Professor Yang Fujia, 1936-2022


July 18th, 2022

A former Chancellor and one of the instrumental figures behind the creation of the University of Nottingham Ningbo has died. Professor Yang Fujia passed away on 17 July 2022 at the age of 86.

A renowned nuclear physicist, he became Nottingham’s sixth Chancellor in 2001, the first time that a Chinese academic had held the role in a UK university. In 2004 along with the then Vice-Chancellor Colin Campbell and Madame Xu Yafen he helped to establish UNNC, the first Sino-foreign university in China.

Born in Shanghai in 1936, Yang attended Fudan University where he remained as a teacher after graduating in 1958. From 1963 to 1965, he took up the role of postdoctoral researcher at the Niels Bohr Institute in Copenhagen, Denmark, but after returning home to China, he established the state-of-the-art Accelerator-based Atomic and Nuclear Physics Laboratory and began China’s first research into ion beam analysis. In 1993 he became the president of Fudan University where he stayed until 1999. He joined the University of Nottingham in 2001.

These prestigious roles gave him profound insights into the development of higher education and talent cultivation in China. He advocated the idea of liberal arts education, speaking and writing actively on various occasions to promote the reform of higher education in China.

He once said: “I was fortunate enough to be the Chancellor of the University of Nottingham for 12 years. I visited countless universities around the world and gradually understood what liberal arts education is. Naturally, I am also thinking about whether this excellent teaching system can be migrated to China.”

Yang Fujia promoted the establishment of the University of Nottingham Ningbo China, which opened a new model of Sino-foreign cooperative education and injected a much-desired vitality into Chinese universities, and served as UNNC’s first President.

He adhered to three principles: first, a focus on teaching quality; second, an insistence that education should ‘ignite the flame in students’ hearts’; and third, the understanding that we are ‘human beings first, professionals second’.

Through a life dedicated to exploring and practicing this educational philosophy it was his wish to provide high-quality international education in China and cultivate high-end innovative and international talent for the country in the future.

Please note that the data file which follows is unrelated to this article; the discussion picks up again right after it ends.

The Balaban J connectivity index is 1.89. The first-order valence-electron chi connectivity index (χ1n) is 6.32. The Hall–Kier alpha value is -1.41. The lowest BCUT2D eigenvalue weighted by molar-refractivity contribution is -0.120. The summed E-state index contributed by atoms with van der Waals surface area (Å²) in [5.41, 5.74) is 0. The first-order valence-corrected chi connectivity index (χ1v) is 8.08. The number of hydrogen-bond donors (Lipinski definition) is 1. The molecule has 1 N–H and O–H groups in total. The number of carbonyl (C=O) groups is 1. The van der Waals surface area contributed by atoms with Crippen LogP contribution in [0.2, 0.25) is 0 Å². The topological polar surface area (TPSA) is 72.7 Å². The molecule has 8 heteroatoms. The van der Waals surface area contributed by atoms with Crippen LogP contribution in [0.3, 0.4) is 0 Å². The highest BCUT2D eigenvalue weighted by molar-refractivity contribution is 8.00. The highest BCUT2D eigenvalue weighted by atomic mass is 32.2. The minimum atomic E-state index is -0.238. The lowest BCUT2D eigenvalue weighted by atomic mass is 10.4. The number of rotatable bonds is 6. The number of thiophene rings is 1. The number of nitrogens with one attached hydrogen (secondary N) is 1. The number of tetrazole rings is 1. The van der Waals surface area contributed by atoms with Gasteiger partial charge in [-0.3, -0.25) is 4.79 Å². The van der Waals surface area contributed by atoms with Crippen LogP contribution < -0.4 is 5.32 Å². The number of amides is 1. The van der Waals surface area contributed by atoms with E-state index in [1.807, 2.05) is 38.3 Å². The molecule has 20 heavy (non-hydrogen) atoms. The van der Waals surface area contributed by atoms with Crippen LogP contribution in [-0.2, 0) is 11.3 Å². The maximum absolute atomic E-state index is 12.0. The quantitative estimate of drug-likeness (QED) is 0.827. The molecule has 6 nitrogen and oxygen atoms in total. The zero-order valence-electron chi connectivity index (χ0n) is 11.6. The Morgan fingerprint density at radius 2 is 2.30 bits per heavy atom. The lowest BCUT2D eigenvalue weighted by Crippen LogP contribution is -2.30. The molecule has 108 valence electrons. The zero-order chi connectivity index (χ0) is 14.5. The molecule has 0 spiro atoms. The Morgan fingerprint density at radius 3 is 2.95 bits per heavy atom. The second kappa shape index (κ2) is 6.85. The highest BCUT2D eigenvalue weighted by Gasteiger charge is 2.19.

Yang Fujia was also Director of the Shanghai Institute of Nuclear Research of the Chinese Academy of Sciences from 1987 to 2001, Chairman of the Shanghai Science and Technology Association (1992–1996), and he was the first president of the Association of University Presidents of China (1997–1999).

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4 Comments

July 19th, 2022 at 5:04 pm

Prof Jo Darkwa

I am very sad to hear about the death of Prof Yang Fujia. He was extremely supportive of my activities and role as the founding Director of the Centre for Sustainable Energy Technologies (CSET) in UNNC. I will forever miss him.

July 19th, 2022 at 8:10 pm

Tom Dening

Wow! What a great man.

July 21st, 2022 at 7:50 pm

Dr Janine Swarbrick

I was lucky enough to be chosen for the annual exchange program during my Physics Msci at the University of Nottingham in 2003, so I studied for 3 months at Fudan University, and it was a fantastic experience. I understand the exchange was established because of Prof Yang Fujia and his link between the universities, so thank you.

August 3rd, 2022 at 2:40 pm

john mills

Yang Fujia was NU’s Chancellor for the majority of my time on Council and the first few years as President and Chair. He was a very bright and shrewd man who with Sir Colin saw opportunity and had ambition in establishing education links between the UK and China. Nottingham’s campus in China was a statement of intent of the University’s international ambition in a way that was innovative and different to other Universities as was Yang Fujia’s appointment as Chancellor which in no small part was key to its success. The Appointment and Campus were never free from challenge but in the many conversations I had with him he strongly believed that young people from China and the UK learning together would create better cultural understanding and a more rounded education experience and new research opportunities for academics would be established. He was as proud of the Ningbo legacy as his distinguished academic career.

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